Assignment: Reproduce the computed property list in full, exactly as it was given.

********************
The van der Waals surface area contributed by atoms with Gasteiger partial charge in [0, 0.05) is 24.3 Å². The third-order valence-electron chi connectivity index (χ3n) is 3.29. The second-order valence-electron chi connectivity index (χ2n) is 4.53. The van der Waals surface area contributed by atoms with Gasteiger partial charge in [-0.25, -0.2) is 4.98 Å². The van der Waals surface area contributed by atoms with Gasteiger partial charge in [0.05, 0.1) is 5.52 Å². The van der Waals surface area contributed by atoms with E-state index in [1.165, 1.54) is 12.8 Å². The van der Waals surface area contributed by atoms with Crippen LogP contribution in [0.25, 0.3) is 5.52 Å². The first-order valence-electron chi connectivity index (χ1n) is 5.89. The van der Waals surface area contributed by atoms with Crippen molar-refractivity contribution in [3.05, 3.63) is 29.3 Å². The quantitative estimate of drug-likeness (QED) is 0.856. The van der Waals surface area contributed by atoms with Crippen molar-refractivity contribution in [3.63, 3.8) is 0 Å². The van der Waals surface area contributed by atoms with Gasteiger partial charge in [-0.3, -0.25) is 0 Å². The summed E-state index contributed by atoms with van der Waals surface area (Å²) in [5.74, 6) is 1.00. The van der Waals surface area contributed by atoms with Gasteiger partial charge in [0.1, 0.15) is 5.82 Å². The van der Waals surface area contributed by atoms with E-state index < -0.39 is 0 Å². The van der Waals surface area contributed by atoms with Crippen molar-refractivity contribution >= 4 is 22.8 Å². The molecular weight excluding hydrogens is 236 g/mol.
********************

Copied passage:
The van der Waals surface area contributed by atoms with Gasteiger partial charge in [0, 0.05) is 24.3 Å². The third-order valence-electron chi connectivity index (χ3n) is 3.29. The second-order valence-electron chi connectivity index (χ2n) is 4.53. The van der Waals surface area contributed by atoms with Gasteiger partial charge in [-0.25, -0.2) is 4.98 Å². The van der Waals surface area contributed by atoms with Gasteiger partial charge in [0.05, 0.1) is 5.52 Å². The van der Waals surface area contributed by atoms with E-state index in [1.165, 1.54) is 12.8 Å². The van der Waals surface area contributed by atoms with Crippen LogP contribution in [0.25, 0.3) is 5.52 Å². The first-order valence-electron chi connectivity index (χ1n) is 5.89. The van der Waals surface area contributed by atoms with Crippen molar-refractivity contribution in [3.05, 3.63) is 29.3 Å². The quantitative estimate of drug-likeness (QED) is 0.856. The van der Waals surface area contributed by atoms with Crippen molar-refractivity contribution in [3.63, 3.8) is 0 Å². The van der Waals surface area contributed by atoms with Gasteiger partial charge in [-0.3, -0.25) is 0 Å². The summed E-state index contributed by atoms with van der Waals surface area (Å²) in [5.74, 6) is 1.00. The van der Waals surface area contributed by atoms with Gasteiger partial charge in [0.1, 0.15) is 5.82 Å². The van der Waals surface area contributed by atoms with E-state index < -0.39 is 0 Å². The van der Waals surface area contributed by atoms with Crippen molar-refractivity contribution >= 4 is 22.8 Å². The molecular weight excluding hydrogens is 236 g/mol.